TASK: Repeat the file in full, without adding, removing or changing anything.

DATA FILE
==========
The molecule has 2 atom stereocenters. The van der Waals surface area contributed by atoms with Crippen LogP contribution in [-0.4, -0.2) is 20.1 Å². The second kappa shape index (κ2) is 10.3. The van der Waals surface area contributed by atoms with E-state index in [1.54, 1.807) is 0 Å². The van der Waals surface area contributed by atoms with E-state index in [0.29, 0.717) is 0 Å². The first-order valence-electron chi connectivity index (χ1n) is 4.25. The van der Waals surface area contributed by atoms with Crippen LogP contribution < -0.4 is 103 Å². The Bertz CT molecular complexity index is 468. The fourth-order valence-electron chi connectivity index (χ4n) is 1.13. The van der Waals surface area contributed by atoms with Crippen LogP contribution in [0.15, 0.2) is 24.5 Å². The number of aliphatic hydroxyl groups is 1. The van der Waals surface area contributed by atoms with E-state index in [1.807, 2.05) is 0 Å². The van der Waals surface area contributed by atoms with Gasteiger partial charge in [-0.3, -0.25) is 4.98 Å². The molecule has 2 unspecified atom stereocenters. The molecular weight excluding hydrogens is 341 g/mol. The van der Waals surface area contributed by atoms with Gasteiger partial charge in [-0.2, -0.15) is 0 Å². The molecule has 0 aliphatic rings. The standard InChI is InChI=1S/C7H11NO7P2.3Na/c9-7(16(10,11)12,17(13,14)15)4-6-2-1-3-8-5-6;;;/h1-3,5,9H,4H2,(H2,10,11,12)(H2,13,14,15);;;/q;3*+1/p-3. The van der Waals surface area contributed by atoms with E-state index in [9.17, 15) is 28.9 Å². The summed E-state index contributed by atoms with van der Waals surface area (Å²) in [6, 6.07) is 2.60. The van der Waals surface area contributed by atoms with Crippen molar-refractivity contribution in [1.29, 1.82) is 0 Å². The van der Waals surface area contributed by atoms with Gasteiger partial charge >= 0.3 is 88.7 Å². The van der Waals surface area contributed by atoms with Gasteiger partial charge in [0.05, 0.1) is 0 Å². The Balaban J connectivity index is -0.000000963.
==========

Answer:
The molecule has 2 atom stereocenters. The van der Waals surface area contributed by atoms with Crippen LogP contribution in [-0.4, -0.2) is 20.1 Å². The second kappa shape index (κ2) is 10.3. The van der Waals surface area contributed by atoms with E-state index in [1.54, 1.807) is 0 Å². The van der Waals surface area contributed by atoms with E-state index in [0.29, 0.717) is 0 Å². The first-order valence-electron chi connectivity index (χ1n) is 4.25. The van der Waals surface area contributed by atoms with Crippen LogP contribution < -0.4 is 103 Å². The Bertz CT molecular complexity index is 468. The fourth-order valence-electron chi connectivity index (χ4n) is 1.13. The van der Waals surface area contributed by atoms with Crippen LogP contribution in [0.15, 0.2) is 24.5 Å². The number of aliphatic hydroxyl groups is 1. The van der Waals surface area contributed by atoms with E-state index in [1.807, 2.05) is 0 Å². The van der Waals surface area contributed by atoms with Gasteiger partial charge in [-0.3, -0.25) is 4.98 Å². The molecule has 2 unspecified atom stereocenters. The molecular weight excluding hydrogens is 341 g/mol. The van der Waals surface area contributed by atoms with Gasteiger partial charge in [-0.2, -0.15) is 0 Å². The molecule has 0 aliphatic rings. The standard InChI is InChI=1S/C7H11NO7P2.3Na/c9-7(16(10,11)12,17(13,14)15)4-6-2-1-3-8-5-6;;;/h1-3,5,9H,4H2,(H2,10,11,12)(H2,13,14,15);;;/q;3*+1/p-3. The van der Waals surface area contributed by atoms with E-state index in [9.17, 15) is 28.9 Å². The summed E-state index contributed by atoms with van der Waals surface area (Å²) in [6, 6.07) is 2.60. The van der Waals surface area contributed by atoms with Crippen molar-refractivity contribution in [1.29, 1.82) is 0 Å². The van der Waals surface area contributed by atoms with Gasteiger partial charge >= 0.3 is 88.7 Å². The van der Waals surface area contributed by atoms with Gasteiger partial charge in [0.05, 0.1) is 0 Å². The Balaban J connectivity index is -0.000000963.